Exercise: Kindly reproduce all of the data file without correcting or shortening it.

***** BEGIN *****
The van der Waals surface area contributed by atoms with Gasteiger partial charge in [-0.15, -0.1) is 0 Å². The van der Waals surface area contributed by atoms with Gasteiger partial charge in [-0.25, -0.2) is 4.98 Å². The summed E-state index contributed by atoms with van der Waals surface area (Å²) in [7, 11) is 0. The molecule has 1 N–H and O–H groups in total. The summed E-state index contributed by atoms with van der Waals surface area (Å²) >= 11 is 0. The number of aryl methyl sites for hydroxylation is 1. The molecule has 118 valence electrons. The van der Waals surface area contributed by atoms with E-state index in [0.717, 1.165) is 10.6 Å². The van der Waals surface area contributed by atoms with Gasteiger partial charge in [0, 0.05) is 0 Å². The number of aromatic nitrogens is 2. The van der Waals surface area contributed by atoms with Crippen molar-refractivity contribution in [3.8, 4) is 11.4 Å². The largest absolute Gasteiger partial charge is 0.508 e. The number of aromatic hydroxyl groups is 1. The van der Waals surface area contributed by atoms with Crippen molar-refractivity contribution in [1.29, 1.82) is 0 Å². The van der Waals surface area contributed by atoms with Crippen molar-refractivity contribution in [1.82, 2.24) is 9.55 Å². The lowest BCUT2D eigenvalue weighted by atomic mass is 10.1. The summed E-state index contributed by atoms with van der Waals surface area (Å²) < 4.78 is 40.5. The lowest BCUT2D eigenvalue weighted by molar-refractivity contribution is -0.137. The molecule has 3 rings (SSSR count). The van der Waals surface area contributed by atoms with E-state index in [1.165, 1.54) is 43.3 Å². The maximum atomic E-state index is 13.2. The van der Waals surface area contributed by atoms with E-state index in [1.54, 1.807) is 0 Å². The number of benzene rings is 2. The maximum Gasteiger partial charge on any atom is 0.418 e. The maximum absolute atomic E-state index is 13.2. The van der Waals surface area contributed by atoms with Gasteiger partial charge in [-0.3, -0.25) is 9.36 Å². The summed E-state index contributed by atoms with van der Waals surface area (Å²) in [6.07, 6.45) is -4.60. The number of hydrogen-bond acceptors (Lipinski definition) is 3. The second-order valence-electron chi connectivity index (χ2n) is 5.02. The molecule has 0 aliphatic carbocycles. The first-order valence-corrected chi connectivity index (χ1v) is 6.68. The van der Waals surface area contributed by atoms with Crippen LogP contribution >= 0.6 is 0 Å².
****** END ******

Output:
The van der Waals surface area contributed by atoms with Gasteiger partial charge in [-0.15, -0.1) is 0 Å². The van der Waals surface area contributed by atoms with Gasteiger partial charge in [-0.25, -0.2) is 4.98 Å². The summed E-state index contributed by atoms with van der Waals surface area (Å²) in [7, 11) is 0. The molecule has 1 N–H and O–H groups in total. The summed E-state index contributed by atoms with van der Waals surface area (Å²) >= 11 is 0. The number of aryl methyl sites for hydroxylation is 1. The molecule has 118 valence electrons. The van der Waals surface area contributed by atoms with E-state index in [0.717, 1.165) is 10.6 Å². The van der Waals surface area contributed by atoms with Gasteiger partial charge in [0, 0.05) is 0 Å². The number of aromatic nitrogens is 2. The van der Waals surface area contributed by atoms with Crippen molar-refractivity contribution in [3.8, 4) is 11.4 Å². The largest absolute Gasteiger partial charge is 0.508 e. The number of aromatic hydroxyl groups is 1. The van der Waals surface area contributed by atoms with Crippen molar-refractivity contribution in [1.29, 1.82) is 0 Å². The van der Waals surface area contributed by atoms with Crippen molar-refractivity contribution in [1.82, 2.24) is 9.55 Å². The lowest BCUT2D eigenvalue weighted by atomic mass is 10.1. The summed E-state index contributed by atoms with van der Waals surface area (Å²) < 4.78 is 40.5. The lowest BCUT2D eigenvalue weighted by molar-refractivity contribution is -0.137. The molecule has 3 rings (SSSR count). The van der Waals surface area contributed by atoms with E-state index in [1.165, 1.54) is 43.3 Å². The maximum atomic E-state index is 13.2. The van der Waals surface area contributed by atoms with E-state index in [1.54, 1.807) is 0 Å². The number of benzene rings is 2. The maximum Gasteiger partial charge on any atom is 0.418 e. The maximum absolute atomic E-state index is 13.2. The van der Waals surface area contributed by atoms with Gasteiger partial charge in [-0.3, -0.25) is 9.36 Å². The summed E-state index contributed by atoms with van der Waals surface area (Å²) in [6.07, 6.45) is -4.60. The number of hydrogen-bond acceptors (Lipinski definition) is 3. The second-order valence-electron chi connectivity index (χ2n) is 5.02. The molecule has 0 aliphatic carbocycles. The first-order valence-corrected chi connectivity index (χ1v) is 6.68. The van der Waals surface area contributed by atoms with Crippen LogP contribution >= 0.6 is 0 Å².